Bears and Town Hall compete for the future of Soldier Field | Editorial
Three months ago, we said that the Lightfoot administration should prepare Soldier Field for a future without the Chicago Bears as the stadium’s primary tenant.
And now, an article published Thursday by Sun-Times reporters Fran Spielman and David Roeder seems to confirm this.
Spielman and Roeder reported that experts believe the team wants a venue with significantly enlarged seats and perhaps a dome, but making these types of changes to Soldier Field would be structurally impossible, cost prohibitive, and politically difficult – or a mixture of all three.
This puts more emphasis on the Bears offer for ownership of Arlington International Racecourse in Arlington Heights. A deal there would move the Bears out of 61,500-seat Soldier Field – the smallest stadium in the NFL – and allow them to build the largest venue the team has always coveted.
It would be unfortunate for Chicago if the Bears scrambled to the suburbs. But their departure, or even a plan to keep them at Soldier Field, offers Chicago the opportunity to rethink the stadium and the nearby Museum Campus.
Massive changes to Soldier Field will not be “easy”
Among the newer venues of the NFL, Inglewood, California’s SoFi Stadium, built in 2020 as the home of the Rams and Chargers, can accommodate 70,000 people, while the Allegiant Stadium of the Las Vegas Raiders has a capacity of 71,800. .
Both have roofs. But covering Soldier Field, especially with a retractable cover, would be a large and expensive command. Dirk Lohan, the architect who spearheaded the $ 660 million renovation of Soldier Field in 2003, told us that “anything is possible for money,” but it won’t be “easy” because Soldier Field doesn ‘is “not fitted out to receive a roof”.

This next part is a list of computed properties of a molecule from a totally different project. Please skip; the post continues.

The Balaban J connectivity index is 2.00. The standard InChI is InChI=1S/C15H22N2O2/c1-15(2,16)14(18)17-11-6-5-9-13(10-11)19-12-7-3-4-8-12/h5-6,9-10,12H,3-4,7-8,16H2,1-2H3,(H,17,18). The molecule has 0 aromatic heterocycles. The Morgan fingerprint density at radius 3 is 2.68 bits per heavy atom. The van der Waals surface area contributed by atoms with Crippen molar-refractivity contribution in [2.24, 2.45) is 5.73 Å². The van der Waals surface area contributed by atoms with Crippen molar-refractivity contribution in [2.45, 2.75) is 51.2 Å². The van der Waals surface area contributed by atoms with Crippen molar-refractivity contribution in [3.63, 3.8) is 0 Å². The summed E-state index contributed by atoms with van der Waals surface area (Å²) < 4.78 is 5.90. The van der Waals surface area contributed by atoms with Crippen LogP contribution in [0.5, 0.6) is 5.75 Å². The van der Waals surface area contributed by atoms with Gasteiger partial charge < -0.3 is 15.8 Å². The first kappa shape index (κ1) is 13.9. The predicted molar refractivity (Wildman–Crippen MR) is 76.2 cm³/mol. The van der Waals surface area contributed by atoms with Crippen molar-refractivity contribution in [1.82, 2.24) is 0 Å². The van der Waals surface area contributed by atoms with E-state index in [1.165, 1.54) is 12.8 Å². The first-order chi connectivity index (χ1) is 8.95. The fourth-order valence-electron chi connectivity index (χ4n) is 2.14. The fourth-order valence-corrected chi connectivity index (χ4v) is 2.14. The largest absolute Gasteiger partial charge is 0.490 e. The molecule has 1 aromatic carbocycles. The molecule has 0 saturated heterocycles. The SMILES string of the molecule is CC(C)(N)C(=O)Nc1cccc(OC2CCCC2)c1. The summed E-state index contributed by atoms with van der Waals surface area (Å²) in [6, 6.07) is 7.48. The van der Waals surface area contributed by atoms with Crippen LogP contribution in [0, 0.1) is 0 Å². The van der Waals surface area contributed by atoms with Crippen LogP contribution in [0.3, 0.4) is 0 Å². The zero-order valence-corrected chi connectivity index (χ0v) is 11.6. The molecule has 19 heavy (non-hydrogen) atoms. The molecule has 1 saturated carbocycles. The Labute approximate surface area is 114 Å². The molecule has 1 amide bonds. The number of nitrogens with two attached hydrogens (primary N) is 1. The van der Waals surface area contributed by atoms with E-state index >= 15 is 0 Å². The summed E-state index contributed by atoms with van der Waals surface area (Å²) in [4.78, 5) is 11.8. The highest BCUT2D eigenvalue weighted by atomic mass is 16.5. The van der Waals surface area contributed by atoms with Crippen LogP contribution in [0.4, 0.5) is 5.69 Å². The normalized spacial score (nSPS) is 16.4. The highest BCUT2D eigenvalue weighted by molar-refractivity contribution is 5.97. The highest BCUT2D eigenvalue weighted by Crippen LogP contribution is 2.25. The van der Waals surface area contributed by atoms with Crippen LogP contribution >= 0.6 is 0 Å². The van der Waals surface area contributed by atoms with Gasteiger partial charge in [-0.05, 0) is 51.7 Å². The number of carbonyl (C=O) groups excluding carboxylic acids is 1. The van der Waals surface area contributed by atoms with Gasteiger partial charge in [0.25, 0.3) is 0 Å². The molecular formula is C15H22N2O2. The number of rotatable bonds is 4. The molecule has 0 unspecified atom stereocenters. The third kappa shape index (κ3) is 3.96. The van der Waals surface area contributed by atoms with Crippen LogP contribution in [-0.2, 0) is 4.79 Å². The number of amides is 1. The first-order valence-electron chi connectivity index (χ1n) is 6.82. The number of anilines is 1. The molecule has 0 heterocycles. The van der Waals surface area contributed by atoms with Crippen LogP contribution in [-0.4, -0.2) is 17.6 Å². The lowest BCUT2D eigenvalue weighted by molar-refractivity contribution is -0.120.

Lohan said the 2003 reconstruction of Soldier Field, which essentially placed a new stadium inside – and domed atop – the old site means the stadium is essentially a mix of two structures.
“If you put a roof on it, you would have three different structures,” Lohan said.
Increasing the number of seats would also be a difficult task, he said.
“[W]What should you do to make the seats bigger? “
“Should we demolish half of [the stadium]? Should the old colonnades be removed, for example? Lohan asked. “Chicago would not stand to damage or alter historic architecture. It is a monument to the soldiers of the First World War.
Mayor Lori Lightfoot, after initially rejecting the Bears’ nod to Arlington Heights, told the Sun-Times Editorial Board last week that his team “is evaluating ways to improve the fan experience at Soldier Field “.
But when asked by Spielman if she would consider a retractable roof for the stadium, Lightfoot quoted the Rolling Stones: “You can’t always get what you want. But sometimes you can try and get what you need.
In our opinion, the approach of separating wants from needs is the best way to ensure some, well, Satisfaction, when it comes to the future of Soldier Field.
Rethinking the museum’s stadium and campus
At the Sun-Times Editorial Board meeting last week, Lightfoot hinted that it viewed Soldier Field as an integral part of the museum’s campus, rather than a stand-alone entity.
It’s a good shot. Because if Soldier Field is showing its age, programmatically, almost 20 years after its renovation, then the museum’s nearly 25-year-old campus is in need of a refresh as well, including the possibility of a restaurant and better access to public transport.
And at Soldier Field, we think the Chicago Park District may have been reckless when it asked the Bears to add an on-site sportsbook, as the state-owned radio station reported last week. Chicago WBEZ.
Bets would not be allowed in the living room or in the stadium, but customers would be able to watch NFL games live on television and view the betting lines. The Bears would make money from the advertising and give the Park District a 20 percent discount.
It seems reasonable to us to add this now – if it is not too late.
No Chicago mayor wants to lose a legendary sports franchise like Bears, so we understand Lightfoot’s desire to determine what kind of improvements the team would keep at Soldier Field.
But it is also not necessary to donate the store. Chicago has survived fires, floods, economic downturns and more. If the Bears end up in Arlington Heights after their Solder Field lease ends in 2033, we’ll survive that too.
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